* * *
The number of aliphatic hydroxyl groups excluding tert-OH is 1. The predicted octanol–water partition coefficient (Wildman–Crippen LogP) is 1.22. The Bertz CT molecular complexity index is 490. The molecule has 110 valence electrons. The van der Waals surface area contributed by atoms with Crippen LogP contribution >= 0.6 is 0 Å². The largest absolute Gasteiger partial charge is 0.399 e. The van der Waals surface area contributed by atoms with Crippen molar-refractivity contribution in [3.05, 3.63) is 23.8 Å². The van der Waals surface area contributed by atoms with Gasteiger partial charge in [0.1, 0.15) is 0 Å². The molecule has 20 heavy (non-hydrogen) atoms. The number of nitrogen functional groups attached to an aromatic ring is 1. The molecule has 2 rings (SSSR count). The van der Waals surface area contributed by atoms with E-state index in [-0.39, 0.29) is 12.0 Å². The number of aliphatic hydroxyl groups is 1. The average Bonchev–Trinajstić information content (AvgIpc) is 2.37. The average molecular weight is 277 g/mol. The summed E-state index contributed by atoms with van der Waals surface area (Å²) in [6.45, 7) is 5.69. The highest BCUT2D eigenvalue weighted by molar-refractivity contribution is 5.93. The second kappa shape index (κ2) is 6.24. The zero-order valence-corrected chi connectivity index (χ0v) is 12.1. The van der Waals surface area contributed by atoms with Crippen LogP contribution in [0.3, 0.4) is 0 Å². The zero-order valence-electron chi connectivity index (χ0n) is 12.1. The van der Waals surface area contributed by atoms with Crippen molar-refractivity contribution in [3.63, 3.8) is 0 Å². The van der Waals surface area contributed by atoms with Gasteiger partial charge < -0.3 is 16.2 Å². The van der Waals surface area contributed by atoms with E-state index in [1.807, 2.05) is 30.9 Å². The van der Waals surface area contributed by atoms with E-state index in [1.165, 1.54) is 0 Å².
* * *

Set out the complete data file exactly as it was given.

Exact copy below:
The number of aliphatic hydroxyl groups excluding tert-OH is 1. The predicted octanol–water partition coefficient (Wildman–Crippen LogP) is 1.22. The Bertz CT molecular complexity index is 490. The molecule has 110 valence electrons. The van der Waals surface area contributed by atoms with Crippen LogP contribution >= 0.6 is 0 Å². The largest absolute Gasteiger partial charge is 0.399 e. The van der Waals surface area contributed by atoms with Crippen molar-refractivity contribution in [3.05, 3.63) is 23.8 Å². The van der Waals surface area contributed by atoms with Gasteiger partial charge in [0.1, 0.15) is 0 Å². The molecule has 20 heavy (non-hydrogen) atoms. The number of nitrogen functional groups attached to an aromatic ring is 1. The molecule has 2 rings (SSSR count). The van der Waals surface area contributed by atoms with E-state index in [-0.39, 0.29) is 12.0 Å². The number of aliphatic hydroxyl groups is 1. The average Bonchev–Trinajstić information content (AvgIpc) is 2.37. The average molecular weight is 277 g/mol. The summed E-state index contributed by atoms with van der Waals surface area (Å²) in [6.45, 7) is 5.69. The highest BCUT2D eigenvalue weighted by molar-refractivity contribution is 5.93. The second kappa shape index (κ2) is 6.24. The zero-order valence-corrected chi connectivity index (χ0v) is 12.1. The van der Waals surface area contributed by atoms with Crippen LogP contribution in [0.3, 0.4) is 0 Å². The zero-order valence-electron chi connectivity index (χ0n) is 12.1. The van der Waals surface area contributed by atoms with Crippen molar-refractivity contribution in [3.63, 3.8) is 0 Å². The van der Waals surface area contributed by atoms with Gasteiger partial charge < -0.3 is 16.2 Å². The van der Waals surface area contributed by atoms with E-state index in [1.807, 2.05) is 30.9 Å². The van der Waals surface area contributed by atoms with E-state index in [1.165, 1.54) is 0 Å².